Those who thought the Harper government would ease up a bit after winning a majority were wrong. Noblesse oblige is out, or, rather, was never in. If anything, the Harper government is more bullying, scornful of dissent, intent on controlling every utterance, contemptuous of the media and determined to carry on political war at all times and by all means.
The Conservative war machine engaged in what House of Commons Speaker Andrew Scheer called this week "reprehensible" conduct in the Montreal riding of Mount Royal. There, the Conservatives hired a firm to phone voters and tell them that Liberal MP Irwin Cotler was thinking of resigning.
This rumour was completely false, but it spread doubts. It was undoubtedly designed for the ears of Jewish voters, who are plentiful in that riding and who've been moving en masse to the Conservatives, who've lined up what passes for a Canadian Middle East policy with every desire of the Israeli government.
The notion that Mr. Cotler has been anything but a devoted supporter of Israel throughout his life is insulting. But so far has the Jewish community swung behind Israeli Prime Minister Benjamin Netanyahu's view of the Middle East that Mr. Cotler stands accused by Conservatives, unbelievably, of not being supportive enough of a state he loves.
This kind of ethnic politics is omnipresent in the Conservatives' calculations. The finger-wagging of Prime Minister Stephen Harper himself before the Commonwealth conference against Sri Lanka's Sinhalese-dominated government played wonderfully among Toronto's Tamils. Obviously, the Conservatives have targeted yet another ethnic group for harvesting, and are bending Canada's traditional policy of trying to bring groups together for domestic political gain.
In the Commons, the government is using closure repeatedly. Faced with an adverse decision from the Federal Court against its legislation to end the Canadian Wheat Board monopoly, the government waved the ruling aside and said it would proceed.
Speaking of judges, the Conservative chair of the parliamentary witch-hunt committee into the CBC and its expenses – a committee egged on by the ravers at Sun TV and its owner, Pierre Karl Péladeau – had the audacity, presumably born of a mixture of ignorance and arrogance, to insist that a judge whose ruling displeased him be hauled before the committee to explain the ruling.
Still with the courts, the Quebec government asked for the records of the soon-to-be-abolished long-gun registry. The government so dislikes the registry that it wants to expunge every trace that it ever existed, the way certain authoritarian governments airbrushed from old photographs people whose views they didn't like. As a result, the Quebec government is taking the Harper government to court so it doesn't destroy the records.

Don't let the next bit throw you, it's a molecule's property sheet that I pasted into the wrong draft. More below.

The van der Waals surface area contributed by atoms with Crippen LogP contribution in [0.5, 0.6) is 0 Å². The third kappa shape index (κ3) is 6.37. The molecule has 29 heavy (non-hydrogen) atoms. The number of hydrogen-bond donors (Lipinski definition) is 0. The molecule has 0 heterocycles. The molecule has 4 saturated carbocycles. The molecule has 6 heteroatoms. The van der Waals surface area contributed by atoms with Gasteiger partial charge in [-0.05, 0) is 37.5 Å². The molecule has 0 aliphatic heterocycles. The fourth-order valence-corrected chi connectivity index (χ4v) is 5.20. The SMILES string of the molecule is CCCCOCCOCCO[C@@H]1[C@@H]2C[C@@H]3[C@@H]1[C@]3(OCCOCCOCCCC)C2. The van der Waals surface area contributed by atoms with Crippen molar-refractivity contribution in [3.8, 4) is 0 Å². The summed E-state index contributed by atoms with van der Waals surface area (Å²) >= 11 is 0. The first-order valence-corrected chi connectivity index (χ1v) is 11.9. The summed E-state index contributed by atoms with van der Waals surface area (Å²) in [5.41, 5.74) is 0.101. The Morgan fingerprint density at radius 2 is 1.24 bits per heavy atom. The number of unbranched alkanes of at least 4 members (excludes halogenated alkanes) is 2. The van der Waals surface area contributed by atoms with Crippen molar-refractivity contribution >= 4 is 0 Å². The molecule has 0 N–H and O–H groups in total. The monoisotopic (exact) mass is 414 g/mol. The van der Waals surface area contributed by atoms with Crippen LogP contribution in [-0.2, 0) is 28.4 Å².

Information is as tightly controlled as ever. Everything runs through the central information machine in the Prime Minister's Office. The Hill Times recently documented how the number of information officers had exploded under the Harper government. Its job is to conceal as much information as possible and to make public only bits of spin. Civil servants are still under strict orders not to provide information to people outside the government without the written consent of the central authorities.
At the United Nations climate conference in Durban, by way of telling illustration, The Globe and Mail's Geoffrey York reported that the Canadian room was closed, in contrast to the rooms of other delegations. Opposition critics on the environment weren't invited. If they wanted to attend, even as parliamentarians, they had to pay their own way. They would undoubtedly have chastised the government, for that is what opposition MPs do, and that's why the government didn't extend invitations.
Speaking of dissent, the Parliamentary Budget Officer issued another report on the state of the deficit. His report did not jibe with government assertions. The Finance Minister just said the PBO is "wrong" and carried on.
We might have thought that, with the prospect of four more years in office, the government might be somewhat less paranoid, controlling, doctrinaire and relentlessly partisan. Forget that naiveté.